Communication has many aspects, and one of those aspects, a most important one is  reflective listening. This piece first appeared in Irish Canine Press in August 20 14 in my column “ The Reality is …..” so it has many references to dogs and dog events. But it can apply to a wider context too…

Listen and Learn

Listen! Really listen. Do you ever do that at a dog show? Listen to what is being said around you? You can learn a lot by listening, you know. Listen to the words people use and then think about what they are really saying.
There are some people at dog shows who are really worth listening to. The Aged Breeder, for example. There are others who have nothing to say or who are simply boring (“What my dogs have won” or “Why my dogs didn’t win” are favourite topics here). There are The Gossips who do nothing but run down other people and dogs and there are The Negatives who will depress you and run you down if you stay in their company long enough.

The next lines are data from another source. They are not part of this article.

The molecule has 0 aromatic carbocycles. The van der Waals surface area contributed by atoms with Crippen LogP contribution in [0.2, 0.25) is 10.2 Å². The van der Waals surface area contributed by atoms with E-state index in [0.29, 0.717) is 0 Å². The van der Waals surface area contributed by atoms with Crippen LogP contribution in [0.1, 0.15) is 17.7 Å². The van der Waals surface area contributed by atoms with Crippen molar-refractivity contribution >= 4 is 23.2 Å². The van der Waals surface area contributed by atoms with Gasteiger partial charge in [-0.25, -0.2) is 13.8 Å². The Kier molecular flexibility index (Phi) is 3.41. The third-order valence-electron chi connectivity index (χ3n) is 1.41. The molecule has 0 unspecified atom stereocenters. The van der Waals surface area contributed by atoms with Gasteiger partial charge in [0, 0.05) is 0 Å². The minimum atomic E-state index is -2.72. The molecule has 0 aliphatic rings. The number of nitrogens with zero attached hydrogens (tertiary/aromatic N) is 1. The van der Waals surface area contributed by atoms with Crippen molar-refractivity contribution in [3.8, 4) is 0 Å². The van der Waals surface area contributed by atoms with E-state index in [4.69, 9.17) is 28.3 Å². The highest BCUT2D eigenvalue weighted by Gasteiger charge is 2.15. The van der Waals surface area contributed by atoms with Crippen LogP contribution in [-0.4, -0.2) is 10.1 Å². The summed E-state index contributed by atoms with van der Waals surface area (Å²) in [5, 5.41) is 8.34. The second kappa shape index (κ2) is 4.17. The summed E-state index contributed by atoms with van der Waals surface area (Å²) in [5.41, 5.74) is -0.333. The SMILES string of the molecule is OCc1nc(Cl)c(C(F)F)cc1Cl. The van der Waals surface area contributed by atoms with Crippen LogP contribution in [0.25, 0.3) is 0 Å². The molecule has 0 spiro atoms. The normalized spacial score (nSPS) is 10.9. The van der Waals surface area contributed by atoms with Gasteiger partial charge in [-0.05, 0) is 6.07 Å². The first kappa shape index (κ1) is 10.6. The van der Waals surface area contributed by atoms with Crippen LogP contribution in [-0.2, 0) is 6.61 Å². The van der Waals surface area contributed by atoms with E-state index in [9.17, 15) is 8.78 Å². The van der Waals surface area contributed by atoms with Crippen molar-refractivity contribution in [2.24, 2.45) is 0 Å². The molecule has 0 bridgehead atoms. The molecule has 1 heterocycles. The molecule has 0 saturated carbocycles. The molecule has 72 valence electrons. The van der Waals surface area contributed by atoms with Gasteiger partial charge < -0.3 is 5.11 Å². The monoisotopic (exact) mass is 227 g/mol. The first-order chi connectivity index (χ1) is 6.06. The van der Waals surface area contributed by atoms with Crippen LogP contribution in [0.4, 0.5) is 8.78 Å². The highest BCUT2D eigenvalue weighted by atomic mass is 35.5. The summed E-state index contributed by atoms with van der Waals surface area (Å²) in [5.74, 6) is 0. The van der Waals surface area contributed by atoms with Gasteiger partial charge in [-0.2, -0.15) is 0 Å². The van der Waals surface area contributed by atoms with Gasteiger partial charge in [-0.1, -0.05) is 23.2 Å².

But it is the actual words that are always so revealing. It is through their words that people allow us to peer into their souls.
Recently I was in conversation with a man who lives alone. He was contemplating getting a dog. He said he feels lonely in that big house all by himself. I told him that a dog is great company and he should give it serious consideration.
“But then”, he said, “I overheard a woman on her mobile phone yesterday. She had a dog with her on a lead. And yet, she said into her phone that she was there on her own”
And so, he argued, even if he had a dog he would still be alone. I countered that it surely depends on how you see your dog.
I told him about my friend Gina and about how she talks about her dogs. I told him about the words Gina had used to describe something to me recently. Gina had said that she had been out walking her three dogs when a huge jeep had passed them by spraying up a puddle all over them.